T1

 
 

Pennsylvania Railroad T1 4-4-4-4

The Pennsylvania Railroad’s T1 4-4-4-4 with duplex drive—four high-pressure cylinders driving four axles on a single rigid frame, in an attempt to improve on the 4-8-4, the premiere steam design for passenger service.  The idea was to divide individual piston thrust, thus reducing reciprocating weight and the resulting stresses on crank pins by forty percent.  Together with its sister Q2 4-4-6-4 for freight service, the T1 was the Pennsy’s last new steam design before the diesel took over.


In 1937, the Pennsylvania decided it needed a new passenger locomotive to replace its venerable K4 4-6-2s, designed way back in 1914.  It started by departing from its tradition of standardized, proven designs with a spectacular 6-4-4-6, the largest rigid frame passenger locomotive ever built.  It hoped this S1 could haul 1,000 tons at an ambitious 100 miles per hour, but it’s length limited its use and its axle loading was undesirably high.  So in July, 1940, the Pennsy ordered two revised locomotives, Nos. 6110 and 6111 the first T1s.  With poppet valves, light-weight motion, roller bearings, disk wheels and styling by Raymond Loewy, they were modern in every respect.  On test in 1944, No. 6110 produced an impressive 6,110 drawbar horsepower and 6,552 indicated horsepower at 85 miles per hour (Q2 No. 6175 developed 7,987 indicated horsepower at 57 miles per hour in test plant operation, the highest figure ever recorded for any steam locomotive).


The two locomotives ran between Harrisburg and Chicago, 713 miles, and although they spent much time in the shop, the Pennsylvania ordered fifty more locomotives without waiting for their teething problems to be resolved.  Nos. 5500–5549 arrived in 1945–46, with the first twenty-five coming from the Pennsy’s own shops at Altoona, Pennsylvania, and the remainder from the Baldwin Locomotive Works.

 

The T1s were magnificent when they ran and, with their 80-inch drive wheels, they could run as fast as the engineer’s nerves permitted.  They rode smoothly and could average over 100 miles per hour with a train of 1,000 tons, although they could slip violently at high speeds.  They might have pointed the way toward future developments in high-speed, long-distance passenger service—there exists a sketch of a similar design for rival New York Central—but their complexity worked against them.  They never supplanted the simpler, more reliable K4s before diesels intervened.  As early as 1949, most T1s were out of service.  None were preserved.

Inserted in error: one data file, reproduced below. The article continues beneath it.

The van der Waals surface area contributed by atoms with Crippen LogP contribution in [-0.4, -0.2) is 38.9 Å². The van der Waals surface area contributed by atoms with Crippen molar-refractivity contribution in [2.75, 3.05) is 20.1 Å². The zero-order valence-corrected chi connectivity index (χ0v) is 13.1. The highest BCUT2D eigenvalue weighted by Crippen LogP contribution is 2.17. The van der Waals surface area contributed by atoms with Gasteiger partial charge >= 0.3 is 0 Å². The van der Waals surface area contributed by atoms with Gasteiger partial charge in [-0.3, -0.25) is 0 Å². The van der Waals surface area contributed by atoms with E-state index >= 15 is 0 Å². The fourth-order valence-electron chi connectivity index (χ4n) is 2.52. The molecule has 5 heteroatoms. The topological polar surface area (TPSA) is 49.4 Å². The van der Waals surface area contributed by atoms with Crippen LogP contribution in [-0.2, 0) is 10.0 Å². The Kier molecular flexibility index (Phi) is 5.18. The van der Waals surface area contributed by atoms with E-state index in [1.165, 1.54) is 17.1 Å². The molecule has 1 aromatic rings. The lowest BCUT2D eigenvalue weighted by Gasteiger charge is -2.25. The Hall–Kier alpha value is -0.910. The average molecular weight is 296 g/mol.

Fine Art Models

Fine Art Models built each of the fifty T1s in the 5500 series both "As Built" (with complete skirting) and "As Retired" (with some skirting removed for maintenance, revealing more detail).  Both make excellent power for our 1938 Broadway Limited passenger car sets.


The models are made entirely of brass, nickel silver, and stainless steel, and come with a 1/32nd scale lithograph.  Select features of these models include dual, prototypically correct sound systems; dual smoke systems; dual 19-volt Pittman motors with flywheels powering each gear-driven set of drive wheels; an electrified roller display base for running the locomotive in place; real glass windows; complete backhead detail with opening firebox door; prototypically working lights; operating drop coupler; equalized suspension and sprung trucks; ball bearing gearboxes and journals; and complete internal smoke box detail.


 

Pennsylvania Railroad T1 4-4-4-4 - As Modified


Scale:                            1:32

Release:                        1993

Limited Edition:              50

Model Size:                   47”L x 4”W x 6”H

Base Type:                    Mahogany

Base/Case Size:           51”L x 8”W x 9”H

Availability:                    Sold Out


Pennsylvania Railroad T1 4-4-4-4 - As Built


Scale:                            1:32

Release:                        1993

Limited Edition:              50

Model Size:                   47”L x 4”W x 6”H

Base Type:                    Mahogany

Base/Case Size:           51”L x 8”W x 9”H

Availability:                    Sold Out

Looking for a T1? Visit the secondhand section of our website.Previously_Owned_Trains.html